Before breaking his promise to filibuster the FISA Amendments Act by actually voting against a filibuster, then voting to pass the bill into law, Senator Barack Obama issued two statements on the matter. In those statements, Senator Obama declared:
It is not all that I would want.
This was not an easy call for me. I know that the FISA bill that passed the House is far from perfect. I wouldn’t have drafted the legislation like this…
Let’s assume Senator Obama was sincere when he made these statements. If he was sincere, then as a Senator he owes the nation complete answers to the following questions.
1. How would you have drafted the FISA Amendments Act? What are the ways in which the FISA Amendments Act, in your judgment, is far from perfect? What are the specific provisions that would be present and absent in a bill that actually is all you want?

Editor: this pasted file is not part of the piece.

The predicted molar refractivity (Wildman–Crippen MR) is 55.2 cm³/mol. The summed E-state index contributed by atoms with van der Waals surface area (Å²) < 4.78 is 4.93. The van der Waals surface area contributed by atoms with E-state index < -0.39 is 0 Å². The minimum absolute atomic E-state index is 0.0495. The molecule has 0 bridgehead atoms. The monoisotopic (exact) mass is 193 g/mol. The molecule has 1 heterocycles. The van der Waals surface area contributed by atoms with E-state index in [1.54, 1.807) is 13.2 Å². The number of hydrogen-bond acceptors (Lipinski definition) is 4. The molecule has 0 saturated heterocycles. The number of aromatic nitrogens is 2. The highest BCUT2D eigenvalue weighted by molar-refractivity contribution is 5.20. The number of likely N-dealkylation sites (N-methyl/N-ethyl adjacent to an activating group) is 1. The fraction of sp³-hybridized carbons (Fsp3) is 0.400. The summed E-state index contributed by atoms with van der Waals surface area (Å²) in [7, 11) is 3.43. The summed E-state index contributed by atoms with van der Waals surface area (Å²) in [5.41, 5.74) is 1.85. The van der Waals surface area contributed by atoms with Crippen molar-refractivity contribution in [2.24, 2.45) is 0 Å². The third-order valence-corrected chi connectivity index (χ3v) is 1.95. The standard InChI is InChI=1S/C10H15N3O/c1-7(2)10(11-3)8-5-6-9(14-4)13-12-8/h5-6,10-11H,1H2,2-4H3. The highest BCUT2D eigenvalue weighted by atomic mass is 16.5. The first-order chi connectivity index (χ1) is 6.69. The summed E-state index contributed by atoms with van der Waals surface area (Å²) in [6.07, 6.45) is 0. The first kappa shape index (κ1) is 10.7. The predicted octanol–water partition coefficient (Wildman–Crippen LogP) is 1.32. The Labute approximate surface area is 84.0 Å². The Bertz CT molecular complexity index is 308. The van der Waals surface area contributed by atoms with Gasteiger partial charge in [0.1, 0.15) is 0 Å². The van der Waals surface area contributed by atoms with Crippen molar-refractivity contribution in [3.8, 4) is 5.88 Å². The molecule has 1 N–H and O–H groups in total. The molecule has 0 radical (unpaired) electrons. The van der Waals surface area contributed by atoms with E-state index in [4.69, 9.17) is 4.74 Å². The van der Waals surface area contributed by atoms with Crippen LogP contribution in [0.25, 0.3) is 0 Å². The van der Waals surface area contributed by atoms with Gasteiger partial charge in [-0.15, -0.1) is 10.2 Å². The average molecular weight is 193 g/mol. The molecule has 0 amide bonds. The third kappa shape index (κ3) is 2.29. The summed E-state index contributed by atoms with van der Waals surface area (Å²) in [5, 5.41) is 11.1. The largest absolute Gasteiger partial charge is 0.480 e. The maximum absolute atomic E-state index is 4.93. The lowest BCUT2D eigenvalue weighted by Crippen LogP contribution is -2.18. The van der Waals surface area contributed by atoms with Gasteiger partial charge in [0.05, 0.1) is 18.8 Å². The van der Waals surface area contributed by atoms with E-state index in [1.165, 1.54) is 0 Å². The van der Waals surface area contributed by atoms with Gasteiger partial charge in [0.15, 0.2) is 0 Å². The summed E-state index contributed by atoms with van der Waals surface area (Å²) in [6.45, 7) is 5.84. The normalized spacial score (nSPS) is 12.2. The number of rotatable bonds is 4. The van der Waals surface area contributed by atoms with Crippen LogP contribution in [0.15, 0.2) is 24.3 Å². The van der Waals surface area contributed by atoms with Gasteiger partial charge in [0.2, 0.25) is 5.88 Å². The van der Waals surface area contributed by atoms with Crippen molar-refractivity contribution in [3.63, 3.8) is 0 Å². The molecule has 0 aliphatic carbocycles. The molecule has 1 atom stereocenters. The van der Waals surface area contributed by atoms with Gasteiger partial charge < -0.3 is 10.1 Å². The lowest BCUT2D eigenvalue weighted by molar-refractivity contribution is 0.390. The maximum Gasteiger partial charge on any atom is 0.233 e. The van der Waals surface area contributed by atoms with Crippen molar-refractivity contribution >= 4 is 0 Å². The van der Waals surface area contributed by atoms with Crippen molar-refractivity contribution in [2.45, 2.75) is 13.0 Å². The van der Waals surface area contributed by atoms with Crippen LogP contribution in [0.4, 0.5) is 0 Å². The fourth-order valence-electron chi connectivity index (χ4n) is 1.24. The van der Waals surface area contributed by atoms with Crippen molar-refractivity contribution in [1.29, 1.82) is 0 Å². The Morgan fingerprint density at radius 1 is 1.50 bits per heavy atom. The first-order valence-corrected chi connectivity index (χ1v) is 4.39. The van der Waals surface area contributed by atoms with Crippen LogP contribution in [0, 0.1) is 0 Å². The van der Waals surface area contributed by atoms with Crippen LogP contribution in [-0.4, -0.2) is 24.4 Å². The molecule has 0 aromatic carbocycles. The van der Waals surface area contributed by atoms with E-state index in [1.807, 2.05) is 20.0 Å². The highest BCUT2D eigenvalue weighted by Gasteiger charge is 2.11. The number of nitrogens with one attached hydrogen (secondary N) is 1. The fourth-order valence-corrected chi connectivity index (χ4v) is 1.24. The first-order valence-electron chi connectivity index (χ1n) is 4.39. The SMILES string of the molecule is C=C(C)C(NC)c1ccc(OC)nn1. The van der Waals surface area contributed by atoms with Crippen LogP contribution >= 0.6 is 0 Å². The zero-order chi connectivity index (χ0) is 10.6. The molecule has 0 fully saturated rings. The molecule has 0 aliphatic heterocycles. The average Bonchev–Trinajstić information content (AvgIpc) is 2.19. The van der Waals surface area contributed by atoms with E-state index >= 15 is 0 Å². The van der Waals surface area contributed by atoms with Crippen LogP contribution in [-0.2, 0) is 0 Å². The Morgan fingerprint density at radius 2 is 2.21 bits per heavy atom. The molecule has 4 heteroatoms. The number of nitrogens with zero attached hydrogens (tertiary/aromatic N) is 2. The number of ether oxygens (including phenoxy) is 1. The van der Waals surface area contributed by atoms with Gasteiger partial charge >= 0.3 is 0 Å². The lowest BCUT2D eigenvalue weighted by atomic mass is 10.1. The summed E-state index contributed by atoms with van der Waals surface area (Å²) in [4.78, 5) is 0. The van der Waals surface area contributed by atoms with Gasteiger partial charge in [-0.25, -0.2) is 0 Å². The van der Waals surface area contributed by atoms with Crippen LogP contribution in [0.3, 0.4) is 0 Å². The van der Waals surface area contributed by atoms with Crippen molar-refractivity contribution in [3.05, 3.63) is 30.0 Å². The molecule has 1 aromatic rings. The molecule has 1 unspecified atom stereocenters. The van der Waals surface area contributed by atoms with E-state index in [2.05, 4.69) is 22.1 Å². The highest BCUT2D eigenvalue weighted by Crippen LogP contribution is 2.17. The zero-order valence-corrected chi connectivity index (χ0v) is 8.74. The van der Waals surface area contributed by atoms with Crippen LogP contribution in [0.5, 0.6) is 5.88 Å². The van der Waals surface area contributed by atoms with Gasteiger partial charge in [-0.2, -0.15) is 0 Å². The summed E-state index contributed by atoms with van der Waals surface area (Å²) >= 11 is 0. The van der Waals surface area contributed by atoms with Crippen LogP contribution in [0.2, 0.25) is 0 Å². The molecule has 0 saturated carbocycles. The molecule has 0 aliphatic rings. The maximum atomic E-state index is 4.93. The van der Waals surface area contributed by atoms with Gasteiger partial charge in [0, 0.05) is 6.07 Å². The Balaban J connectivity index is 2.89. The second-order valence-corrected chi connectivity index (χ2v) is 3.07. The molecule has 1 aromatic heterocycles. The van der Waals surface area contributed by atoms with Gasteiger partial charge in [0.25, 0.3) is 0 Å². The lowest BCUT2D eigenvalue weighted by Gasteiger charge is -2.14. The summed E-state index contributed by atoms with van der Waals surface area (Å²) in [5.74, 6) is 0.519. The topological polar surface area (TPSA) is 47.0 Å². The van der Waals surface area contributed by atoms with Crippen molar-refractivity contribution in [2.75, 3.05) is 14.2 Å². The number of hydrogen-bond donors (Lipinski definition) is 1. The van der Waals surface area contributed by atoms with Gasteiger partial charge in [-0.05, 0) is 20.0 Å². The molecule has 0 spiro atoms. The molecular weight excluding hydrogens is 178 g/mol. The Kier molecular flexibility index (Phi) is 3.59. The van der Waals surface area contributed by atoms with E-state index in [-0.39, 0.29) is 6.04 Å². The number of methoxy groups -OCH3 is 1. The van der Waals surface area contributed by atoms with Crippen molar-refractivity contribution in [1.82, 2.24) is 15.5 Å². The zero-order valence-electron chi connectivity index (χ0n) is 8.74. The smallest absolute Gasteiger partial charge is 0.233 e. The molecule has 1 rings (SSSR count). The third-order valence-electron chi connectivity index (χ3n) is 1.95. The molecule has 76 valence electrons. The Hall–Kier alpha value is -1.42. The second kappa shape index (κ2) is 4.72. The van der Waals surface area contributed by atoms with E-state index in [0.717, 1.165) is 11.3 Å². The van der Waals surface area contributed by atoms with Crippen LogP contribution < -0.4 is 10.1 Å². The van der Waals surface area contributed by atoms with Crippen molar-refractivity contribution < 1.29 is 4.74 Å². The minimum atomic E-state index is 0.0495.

2. As a United States Senator, what specific legislative actions do you intend to engage in to bring about the specific changes you identify as necessary?
3. As President of the United States, what specific steps would you take (including executive actions and the introduction of legislation) to bring about the specific changes you identify as necessary?
A mediocre legislator sighs, shrugs his shoulders, says that a bill gutting the 4th Amendment to the Constitution “is not all that I would want,” and then moves on.
An excellent legislator revisits the topic by authoring or coauthoring fresh legislation to rectify the law and bring it into alignment with the Constitution and with his understanding of the best interest of the nation.
A president worth his salt supports and defends the Constitution to the best of his ability, not just as much as he can get by with.